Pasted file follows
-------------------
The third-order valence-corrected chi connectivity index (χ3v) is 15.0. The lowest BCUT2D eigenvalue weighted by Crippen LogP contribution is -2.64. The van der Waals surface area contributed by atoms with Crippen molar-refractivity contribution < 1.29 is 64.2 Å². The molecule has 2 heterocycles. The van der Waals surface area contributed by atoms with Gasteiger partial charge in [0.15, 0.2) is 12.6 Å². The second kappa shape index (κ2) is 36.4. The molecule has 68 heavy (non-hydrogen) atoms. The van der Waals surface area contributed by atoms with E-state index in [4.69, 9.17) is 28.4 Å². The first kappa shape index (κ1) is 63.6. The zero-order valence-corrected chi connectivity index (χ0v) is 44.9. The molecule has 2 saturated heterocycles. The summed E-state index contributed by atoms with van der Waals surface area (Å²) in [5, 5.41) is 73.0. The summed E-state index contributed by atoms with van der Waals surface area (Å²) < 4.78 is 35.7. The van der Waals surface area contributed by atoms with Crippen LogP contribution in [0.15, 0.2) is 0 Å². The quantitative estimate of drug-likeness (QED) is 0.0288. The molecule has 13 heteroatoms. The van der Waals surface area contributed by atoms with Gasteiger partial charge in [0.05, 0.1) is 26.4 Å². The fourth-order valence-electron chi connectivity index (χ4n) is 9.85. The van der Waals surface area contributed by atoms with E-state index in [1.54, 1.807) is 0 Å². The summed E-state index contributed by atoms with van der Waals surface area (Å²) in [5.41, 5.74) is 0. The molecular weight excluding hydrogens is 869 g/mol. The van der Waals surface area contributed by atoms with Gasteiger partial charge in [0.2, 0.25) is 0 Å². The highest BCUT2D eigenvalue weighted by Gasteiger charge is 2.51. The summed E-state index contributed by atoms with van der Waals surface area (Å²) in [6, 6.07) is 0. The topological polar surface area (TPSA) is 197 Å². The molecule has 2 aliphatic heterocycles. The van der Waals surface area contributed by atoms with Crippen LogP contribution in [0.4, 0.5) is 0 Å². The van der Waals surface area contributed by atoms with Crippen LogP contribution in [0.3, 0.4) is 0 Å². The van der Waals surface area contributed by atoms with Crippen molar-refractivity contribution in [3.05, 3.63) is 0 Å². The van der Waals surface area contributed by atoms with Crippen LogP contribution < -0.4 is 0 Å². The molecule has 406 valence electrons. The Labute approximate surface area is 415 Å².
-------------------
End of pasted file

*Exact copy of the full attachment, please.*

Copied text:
The third-order valence-corrected chi connectivity index (χ3v) is 15.0. The lowest BCUT2D eigenvalue weighted by Crippen LogP contribution is -2.64. The van der Waals surface area contributed by atoms with Crippen molar-refractivity contribution < 1.29 is 64.2 Å². The molecule has 2 heterocycles. The van der Waals surface area contributed by atoms with Gasteiger partial charge in [0.15, 0.2) is 12.6 Å². The second kappa shape index (κ2) is 36.4. The molecule has 68 heavy (non-hydrogen) atoms. The van der Waals surface area contributed by atoms with E-state index in [4.69, 9.17) is 28.4 Å². The first kappa shape index (κ1) is 63.6. The zero-order valence-corrected chi connectivity index (χ0v) is 44.9. The molecule has 2 saturated heterocycles. The summed E-state index contributed by atoms with van der Waals surface area (Å²) in [5, 5.41) is 73.0. The summed E-state index contributed by atoms with van der Waals surface area (Å²) < 4.78 is 35.7. The van der Waals surface area contributed by atoms with Crippen LogP contribution in [0.15, 0.2) is 0 Å². The quantitative estimate of drug-likeness (QED) is 0.0288. The molecule has 13 heteroatoms. The van der Waals surface area contributed by atoms with Gasteiger partial charge in [0.05, 0.1) is 26.4 Å². The fourth-order valence-electron chi connectivity index (χ4n) is 9.85. The van der Waals surface area contributed by atoms with E-state index in [1.54, 1.807) is 0 Å². The summed E-state index contributed by atoms with van der Waals surface area (Å²) in [5.41, 5.74) is 0. The molecular weight excluding hydrogens is 869 g/mol. The van der Waals surface area contributed by atoms with Gasteiger partial charge in [0.2, 0.25) is 0 Å². The highest BCUT2D eigenvalue weighted by Gasteiger charge is 2.51. The summed E-state index contributed by atoms with van der Waals surface area (Å²) in [6, 6.07) is 0. The topological polar surface area (TPSA) is 197 Å². The molecule has 2 aliphatic heterocycles. The van der Waals surface area contributed by atoms with Crippen LogP contribution in [0.4, 0.5) is 0 Å². The van der Waals surface area contributed by atoms with Crippen LogP contribution in [0.3, 0.4) is 0 Å². The van der Waals surface area contributed by atoms with Crippen molar-refractivity contribution in [3.05, 3.63) is 0 Å². The van der Waals surface area contributed by atoms with Crippen LogP contribution < -0.4 is 0 Å². The molecule has 406 valence electrons. The Labute approximate surface area is 415 Å².